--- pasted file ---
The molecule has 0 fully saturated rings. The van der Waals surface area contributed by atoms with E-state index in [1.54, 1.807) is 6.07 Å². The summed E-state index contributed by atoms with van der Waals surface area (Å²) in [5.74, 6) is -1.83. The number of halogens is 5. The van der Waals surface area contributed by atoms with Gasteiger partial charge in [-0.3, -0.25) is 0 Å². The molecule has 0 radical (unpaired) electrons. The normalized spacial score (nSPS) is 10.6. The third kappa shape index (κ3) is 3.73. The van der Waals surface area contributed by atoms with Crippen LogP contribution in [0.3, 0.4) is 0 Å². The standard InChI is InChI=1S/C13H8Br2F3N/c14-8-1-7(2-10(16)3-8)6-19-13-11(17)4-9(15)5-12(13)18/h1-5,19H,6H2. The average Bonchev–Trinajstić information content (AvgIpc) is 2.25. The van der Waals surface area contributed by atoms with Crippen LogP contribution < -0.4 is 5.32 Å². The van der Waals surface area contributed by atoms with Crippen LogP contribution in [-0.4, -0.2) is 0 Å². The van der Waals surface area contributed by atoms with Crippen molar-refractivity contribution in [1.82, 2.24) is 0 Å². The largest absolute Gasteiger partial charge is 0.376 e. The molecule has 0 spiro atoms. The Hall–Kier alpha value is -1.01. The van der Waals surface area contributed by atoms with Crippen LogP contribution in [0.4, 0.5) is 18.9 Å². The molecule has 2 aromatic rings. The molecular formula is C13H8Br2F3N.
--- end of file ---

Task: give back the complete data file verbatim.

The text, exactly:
The molecule has 0 fully saturated rings. The van der Waals surface area contributed by atoms with E-state index in [1.54, 1.807) is 6.07 Å². The summed E-state index contributed by atoms with van der Waals surface area (Å²) in [5.74, 6) is -1.83. The number of halogens is 5. The van der Waals surface area contributed by atoms with Gasteiger partial charge in [-0.3, -0.25) is 0 Å². The molecule has 0 radical (unpaired) electrons. The normalized spacial score (nSPS) is 10.6. The third kappa shape index (κ3) is 3.73. The van der Waals surface area contributed by atoms with Crippen LogP contribution in [0.3, 0.4) is 0 Å². The standard InChI is InChI=1S/C13H8Br2F3N/c14-8-1-7(2-10(16)3-8)6-19-13-11(17)4-9(15)5-12(13)18/h1-5,19H,6H2. The average Bonchev–Trinajstić information content (AvgIpc) is 2.25. The van der Waals surface area contributed by atoms with Crippen LogP contribution < -0.4 is 5.32 Å². The van der Waals surface area contributed by atoms with Crippen LogP contribution in [-0.4, -0.2) is 0 Å². The van der Waals surface area contributed by atoms with Crippen molar-refractivity contribution in [1.82, 2.24) is 0 Å². The largest absolute Gasteiger partial charge is 0.376 e. The molecule has 0 spiro atoms. The Hall–Kier alpha value is -1.01. The van der Waals surface area contributed by atoms with Crippen LogP contribution in [0.4, 0.5) is 18.9 Å². The molecule has 2 aromatic rings. The molecular formula is C13H8Br2F3N.